Saturday, April 4, 2020
April 4, 2020

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Bounty of ‘Bow the Knee’

Growth of annual Passion play has brought the faithful together from across the metro area

By , Columbian Assistant Metro Editor
Published:
6 Photos
Mark Dahl, who plays Jesus in "Bow the Knee," visits with some of the children in the musical during a dress rehearsal Sunday at Liberty Bible Church of the Nazarene in Salmon Creek. The Passion play -- an enactment of the crucifixion of Christ -- will be in a larger venue, Crossroads Community Church in Vancouver, and run March 19-22.
Mark Dahl, who plays Jesus in "Bow the Knee," visits with some of the children in the musical during a dress rehearsal Sunday at Liberty Bible Church of the Nazarene in Salmon Creek. The Passion play -- an enactment of the crucifixion of Christ -- will be in a larger venue, Crossroads Community Church in Vancouver, and run March 19-22. Photo Gallery

For more information about “Bow the Knee,” including how to get tickets or volunteer in a future production, visit www.bowtheknee.com.

When “Bow the Knee” started 12 years ago, it was a small musical about the crucifixion of Jesus performed one Sunday morning before about 250 people at Liberty Bible Church of the Nazarene in Salmon Creek.

Since then, the Passion play has grown into a production run by hundreds of volunteers from at least 15 different Clark County and Portland churches. “Bow the Knee” now offers four shows at a larger venue — Crossroads Community Church in Vancouver — and attracts about 5,000 audience members a year.

“It’s very well done,” said James Taylor, worship pastor at Liberty Bible and director of the show. “It’s not a church play. It’s a major production.”

On Sunday, the show’s 100-person choir, 80 other performers and support staff of about 100 were at Liberty Bible for a dress rehearsal before performances this week, March 19-22. Tickets to the musical are free, and for event organizers, the show provides a powerful way to spread their message.

For more information about "Bow the Knee," including how to get tickets or volunteer in a future production, visit www.bowtheknee.com.

Typically, about 60 to 70 percent of their audience are people who have never seen the show before, Taylor said. “There’s a lot more new people coming, and people are responding.”

The musical is loosely based on the biblical story of the crucifixion of Jesus, but it tells the story from the point of view of Anthony, a leader in the Roman army. Anthony is tasked with overseeing Jesus’ crucifixion, but in the end, he becomes a believer in Jesus and bows before him on the cross.

“Back then, there was only one person you bowed to, and that was Caesar,” said Rey Reynolds of Vancouver, who plays Anthony. Bowing a knee to Jesus “was, in effect, a suicide” for Anthony, Reynolds added.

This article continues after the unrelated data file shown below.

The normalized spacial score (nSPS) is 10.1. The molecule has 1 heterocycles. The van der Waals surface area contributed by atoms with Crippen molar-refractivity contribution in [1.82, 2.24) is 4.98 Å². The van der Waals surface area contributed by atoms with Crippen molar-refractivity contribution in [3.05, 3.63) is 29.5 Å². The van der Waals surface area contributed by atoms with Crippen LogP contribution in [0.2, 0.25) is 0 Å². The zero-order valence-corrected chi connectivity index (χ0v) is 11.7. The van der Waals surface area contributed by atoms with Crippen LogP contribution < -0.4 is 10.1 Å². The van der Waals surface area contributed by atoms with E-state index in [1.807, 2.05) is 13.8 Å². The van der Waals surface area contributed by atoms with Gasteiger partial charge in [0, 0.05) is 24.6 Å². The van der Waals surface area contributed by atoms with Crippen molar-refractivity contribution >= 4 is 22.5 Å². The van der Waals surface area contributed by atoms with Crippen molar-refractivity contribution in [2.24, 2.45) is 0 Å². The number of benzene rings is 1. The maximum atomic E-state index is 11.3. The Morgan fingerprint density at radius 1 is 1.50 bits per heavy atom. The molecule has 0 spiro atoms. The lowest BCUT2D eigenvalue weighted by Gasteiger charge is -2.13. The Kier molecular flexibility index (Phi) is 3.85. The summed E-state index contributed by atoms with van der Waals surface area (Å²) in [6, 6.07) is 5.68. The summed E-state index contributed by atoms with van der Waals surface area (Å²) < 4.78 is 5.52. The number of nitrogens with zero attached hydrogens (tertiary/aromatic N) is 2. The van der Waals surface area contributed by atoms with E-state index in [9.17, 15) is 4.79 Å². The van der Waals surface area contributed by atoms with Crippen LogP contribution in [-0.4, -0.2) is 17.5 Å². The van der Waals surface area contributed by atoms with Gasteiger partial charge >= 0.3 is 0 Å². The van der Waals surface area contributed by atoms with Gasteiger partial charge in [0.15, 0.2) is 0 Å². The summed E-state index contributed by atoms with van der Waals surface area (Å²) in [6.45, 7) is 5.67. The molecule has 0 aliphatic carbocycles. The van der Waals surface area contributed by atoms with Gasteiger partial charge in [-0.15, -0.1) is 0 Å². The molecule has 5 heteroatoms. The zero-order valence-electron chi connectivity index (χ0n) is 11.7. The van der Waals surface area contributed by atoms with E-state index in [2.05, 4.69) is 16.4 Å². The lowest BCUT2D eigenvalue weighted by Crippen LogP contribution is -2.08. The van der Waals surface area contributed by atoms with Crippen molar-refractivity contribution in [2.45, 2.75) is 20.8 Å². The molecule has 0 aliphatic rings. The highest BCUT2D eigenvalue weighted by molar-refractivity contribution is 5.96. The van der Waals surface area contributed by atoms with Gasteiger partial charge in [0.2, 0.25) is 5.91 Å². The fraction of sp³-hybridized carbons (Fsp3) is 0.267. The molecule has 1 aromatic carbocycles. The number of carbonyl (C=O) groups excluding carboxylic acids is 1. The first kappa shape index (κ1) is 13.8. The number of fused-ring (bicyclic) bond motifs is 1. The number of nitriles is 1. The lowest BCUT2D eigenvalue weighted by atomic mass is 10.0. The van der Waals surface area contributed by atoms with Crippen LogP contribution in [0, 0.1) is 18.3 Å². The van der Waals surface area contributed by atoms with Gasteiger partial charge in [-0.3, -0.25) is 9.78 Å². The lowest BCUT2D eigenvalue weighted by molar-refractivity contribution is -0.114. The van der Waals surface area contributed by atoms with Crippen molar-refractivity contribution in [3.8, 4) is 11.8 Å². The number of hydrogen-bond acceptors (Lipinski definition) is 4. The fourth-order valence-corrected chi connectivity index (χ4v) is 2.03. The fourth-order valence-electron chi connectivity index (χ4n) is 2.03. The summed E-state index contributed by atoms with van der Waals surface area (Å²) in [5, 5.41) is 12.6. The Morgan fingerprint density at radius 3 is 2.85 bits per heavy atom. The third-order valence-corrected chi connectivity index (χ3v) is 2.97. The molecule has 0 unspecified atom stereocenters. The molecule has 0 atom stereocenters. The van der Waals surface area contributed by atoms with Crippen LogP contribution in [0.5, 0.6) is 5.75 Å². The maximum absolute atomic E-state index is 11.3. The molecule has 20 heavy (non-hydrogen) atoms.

This will be Reynolds’ second year playing Anthony. He was roped into the role last year after the person who was supposed to play Anthony got sick.

First, a member of his congregation at Battle Ground Foursquare Church told him he should think about playing Anthony, but Reynolds wasn’t so sure. Then Reynolds bumped into an old friend who suggested the same thing. That was followed by a phone call from Taylor, who asked if he’d play Anthony.

“And that’s all in the same day,” Reynolds recalled. “I said, ‘OK, whatever you say, Lord.’ “

Reynolds said his involvement in the musical has taught him that “the Lord can use anybody. … It strengthened my faith tremendously.”

The same could be said for Jason and Nicole Parrish of Washougal, who have each performed in “Bow the Knee” eight times.

Jason Parrish said he’d been attending church with his wife for about 10 years because he figured it was the right thing to do, and because “it was better for our kids,” but he didn’t really believe in what was said during the sermons.

“I was pretty stubborn,” he said. Then his wife took him to see “Bow the Knee,” and it persuaded him.

“I was crying,” he said. “I knew I wanted to be involved and help spread the message as well.”

This year, Nicole Parrish is a member of the choir, which portrays the townspeople.

Her husband has a more menacing role. He plays Marcus, another member of the Roman army who disapproves of Anthony’s softening toward the Jewish people. Marcus also is involved in some violent parts of the crucifixion scene, which includes hammers, whips and fake blood.

“It’s an intense play,” Jason Parrish said.

Taylor added that “Bow the Knee” might be too scary for younger children.

During the dress rehearsal Sunday, choir members carried baskets of produce and sang to each other about “Jesus the miracle man.” One woman held up cue cards telling the group to smile, to move forward or to stay behind Jesus. Between scenes, another woman let the cast know when the lights would be turned off and on.

All of the finishing touches will be added before they perform at Crossroads, organizers said. That includes elaborate sets and even live lambs for the musical’s birth-of-Christ scene.

Mark Dahl, who has played the role of Jesus all 12 years, marveled on Sunday at how far the musical has come.

“I never expected it to be this big,” Dahl said.

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